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Author: Dr Delwyn Dyall-Smith, Dermatologist, Wagga Wagga, NSW, Australia. DermNet NZ Editor in Chief: Adjunct A/Prof Amanda Oakley, Dermatologist, Hamilton, New Zealand. Copy edited by Gus Mitchell/Maria McGivern. August 2018.
Triangular temporal alopecia, also known as congenital temporal alopecia, is a non-scarring form of hair loss usually seen on the frontotemporal scalp.
The cause of triangular temporal alopecia is unknown. It is usually sporadic but has been reported to run in families, suggesting a possible genetic link. Triangular temporal alopecia has been reported in a number of genetic conditions, including Down syndrome and phacomatosis pigmentovascularis.
Triangular temporal alopecia most commonly presents in children aged 2–9 years, although it can be present at birth or may first appear in adult life. It affects both men and women and is more commonly seen in light-skinned people.
A survey of 6200 patients attending a dermatology clinic found the incidence of triangular temporal alopecia to be 0.11%. However, this does not necessarily reflect the general population. Many believe the condition is under-reported due to affected individuals not presenting with symptoms. Misdiagnosis of triangular temporal alopecia as alopecia areata, male pattern alopecia, traction alopecia, trichotillomania, or congenital aplasia cutis would also contribute to the impression of rarity.
Triangular temporal alopecia appears as a triangular or spear-shaped loss of hair, with the ‘point’ of the triangle directed up and back. The shape is sometimes round or oval. It usually does not cause any symptoms, but sometimes patients report dysaesthesia in the lesion.
The lesion most commonly appears on the temporal scalp on one side only, although can affect both sides. Involvement of the occipital hairline has also been reported.
Temporal triangular alopecia often has a fringe of terminal hairs (mature adult hair) along the frontal hairline and sometimes also a tuft of hair within the lesion. Vellus hairs (soft finer hair) are seen throughout the area.
The lesion remains unchanged throughout life. Despite the presence of vellus hairs, there is no hair regrowth. There are no clinical signs of inflammation or scarring.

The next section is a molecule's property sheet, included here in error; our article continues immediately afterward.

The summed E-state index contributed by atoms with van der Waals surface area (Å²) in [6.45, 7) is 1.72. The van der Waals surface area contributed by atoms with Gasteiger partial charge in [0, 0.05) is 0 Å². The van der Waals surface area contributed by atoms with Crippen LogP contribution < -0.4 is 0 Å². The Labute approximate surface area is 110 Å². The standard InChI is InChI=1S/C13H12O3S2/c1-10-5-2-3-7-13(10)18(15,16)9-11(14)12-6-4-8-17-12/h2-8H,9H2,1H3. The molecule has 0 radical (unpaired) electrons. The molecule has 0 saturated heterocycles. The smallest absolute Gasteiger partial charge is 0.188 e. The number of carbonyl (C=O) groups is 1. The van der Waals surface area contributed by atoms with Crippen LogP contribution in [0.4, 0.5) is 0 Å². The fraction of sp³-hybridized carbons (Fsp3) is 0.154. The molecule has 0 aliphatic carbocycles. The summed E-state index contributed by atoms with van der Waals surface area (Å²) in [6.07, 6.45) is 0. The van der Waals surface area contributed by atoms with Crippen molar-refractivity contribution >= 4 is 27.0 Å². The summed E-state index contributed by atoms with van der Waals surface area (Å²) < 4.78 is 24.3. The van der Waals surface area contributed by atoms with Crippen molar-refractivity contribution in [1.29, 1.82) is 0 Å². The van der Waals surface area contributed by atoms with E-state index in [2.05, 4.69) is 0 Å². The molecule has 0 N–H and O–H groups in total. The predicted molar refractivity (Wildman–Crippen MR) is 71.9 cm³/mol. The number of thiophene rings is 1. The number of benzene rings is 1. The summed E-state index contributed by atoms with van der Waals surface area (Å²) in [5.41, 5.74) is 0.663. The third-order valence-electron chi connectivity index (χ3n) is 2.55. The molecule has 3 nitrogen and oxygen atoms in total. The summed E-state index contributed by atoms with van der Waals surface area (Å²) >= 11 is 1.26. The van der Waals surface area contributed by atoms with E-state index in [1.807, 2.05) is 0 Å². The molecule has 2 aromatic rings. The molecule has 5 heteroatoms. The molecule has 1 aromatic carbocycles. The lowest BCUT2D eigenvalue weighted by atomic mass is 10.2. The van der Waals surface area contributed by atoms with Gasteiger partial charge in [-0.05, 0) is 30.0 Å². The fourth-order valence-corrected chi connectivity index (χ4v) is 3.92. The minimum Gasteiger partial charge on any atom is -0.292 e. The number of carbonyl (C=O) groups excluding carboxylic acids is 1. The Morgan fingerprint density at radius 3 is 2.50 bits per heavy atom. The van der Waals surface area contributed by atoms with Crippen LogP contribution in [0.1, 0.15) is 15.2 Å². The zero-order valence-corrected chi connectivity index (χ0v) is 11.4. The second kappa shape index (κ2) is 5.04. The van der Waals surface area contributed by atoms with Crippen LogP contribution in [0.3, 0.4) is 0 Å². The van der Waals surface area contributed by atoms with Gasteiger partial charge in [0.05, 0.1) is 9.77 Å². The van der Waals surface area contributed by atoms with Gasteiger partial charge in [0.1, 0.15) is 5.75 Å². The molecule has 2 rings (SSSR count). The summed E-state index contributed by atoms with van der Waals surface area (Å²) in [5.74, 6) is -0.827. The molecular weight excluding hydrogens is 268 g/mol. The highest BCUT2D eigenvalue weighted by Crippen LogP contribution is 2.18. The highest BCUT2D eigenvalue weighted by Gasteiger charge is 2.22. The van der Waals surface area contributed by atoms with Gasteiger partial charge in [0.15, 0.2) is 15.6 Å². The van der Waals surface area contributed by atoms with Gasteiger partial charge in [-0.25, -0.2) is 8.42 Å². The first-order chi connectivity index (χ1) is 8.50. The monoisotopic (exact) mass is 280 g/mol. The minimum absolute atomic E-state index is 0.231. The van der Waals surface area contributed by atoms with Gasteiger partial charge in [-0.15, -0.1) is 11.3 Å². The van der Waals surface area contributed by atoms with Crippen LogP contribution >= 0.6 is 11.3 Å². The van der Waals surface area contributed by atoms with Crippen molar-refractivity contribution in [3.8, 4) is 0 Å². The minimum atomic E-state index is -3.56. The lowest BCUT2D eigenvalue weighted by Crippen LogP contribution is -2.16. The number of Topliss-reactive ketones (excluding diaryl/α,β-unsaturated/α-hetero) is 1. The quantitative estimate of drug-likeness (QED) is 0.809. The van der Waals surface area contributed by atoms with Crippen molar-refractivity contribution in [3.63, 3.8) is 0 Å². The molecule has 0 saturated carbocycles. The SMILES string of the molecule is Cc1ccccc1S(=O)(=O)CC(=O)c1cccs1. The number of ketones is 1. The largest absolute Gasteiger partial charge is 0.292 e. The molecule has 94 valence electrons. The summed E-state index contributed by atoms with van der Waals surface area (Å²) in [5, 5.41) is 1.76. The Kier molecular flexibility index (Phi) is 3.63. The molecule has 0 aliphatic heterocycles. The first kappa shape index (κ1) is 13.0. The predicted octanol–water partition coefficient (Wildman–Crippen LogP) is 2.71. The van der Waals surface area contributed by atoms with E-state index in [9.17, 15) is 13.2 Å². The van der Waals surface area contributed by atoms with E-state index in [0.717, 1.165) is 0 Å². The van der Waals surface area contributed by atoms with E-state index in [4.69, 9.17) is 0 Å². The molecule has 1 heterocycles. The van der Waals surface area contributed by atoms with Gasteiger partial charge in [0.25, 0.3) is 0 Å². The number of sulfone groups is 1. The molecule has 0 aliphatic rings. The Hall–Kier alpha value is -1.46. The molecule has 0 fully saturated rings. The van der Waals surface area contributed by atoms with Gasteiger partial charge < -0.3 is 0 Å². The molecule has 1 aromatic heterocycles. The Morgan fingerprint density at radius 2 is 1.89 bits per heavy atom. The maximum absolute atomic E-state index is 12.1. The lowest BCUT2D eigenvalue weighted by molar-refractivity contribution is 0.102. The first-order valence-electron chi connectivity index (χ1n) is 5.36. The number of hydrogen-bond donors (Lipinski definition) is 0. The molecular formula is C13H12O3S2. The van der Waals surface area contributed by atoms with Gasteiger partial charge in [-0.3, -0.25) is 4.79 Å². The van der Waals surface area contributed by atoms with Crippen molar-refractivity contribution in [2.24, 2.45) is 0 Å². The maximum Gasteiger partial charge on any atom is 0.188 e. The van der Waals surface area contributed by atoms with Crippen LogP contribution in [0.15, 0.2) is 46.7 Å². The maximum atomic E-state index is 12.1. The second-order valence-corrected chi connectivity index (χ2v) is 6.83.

The diagnosis of triangular temporal alopecia is usually clinical.
Dermoscopy can distinguish triangular temporal alopecia from alopecia areata and male pattern alopecia. The dermoscopic features to look for are the presence of vellus hairs throughout the lesion with terminal hairs at the edge. There is no inflammation or scarring. The ‘exclamation mark’ hairs (short broken off hairs that resemble an exclamation mark), yellow dots, and black dots of alopecia areata are not present, nor are the 'streamers' (residual fibrovascular tracts) of male pattern alopecia.
A skin biopsy is not usually required, but histology shows a normal number of hair follicles in the superficial dermis, mainly of the vellus type.
Suggested criteria for diagnosis include:
Treatment is generally not required and is mostly ineffective.
1. Campos J, Oliveira C, Romero S, et al. Use of dermoscopy in the diagnosis of temporal triangular alopecia. An Bras Dermatol 2015; 90: 123–5. DOI: 10.1590/abd1806-4841.20153639. PubMed Central
2. Jutla S, Patel V, Rajpara A. Triangular temporal alopecia: a rare case in adulthood. Dermatol Online J 2016; 22(3): 19. PubMed
3. Fernandez-Crehuet P, Vano-Galvan S, Martorell-Calatayud A, et al. Clinical and trichoscopic characteristics of temporal triangular alopecia: A multicenter study. J Am Acad Dermatol 2016; 75: 634–7. DOI: 10.1016/j.jaad.2016.04.053. PubMed
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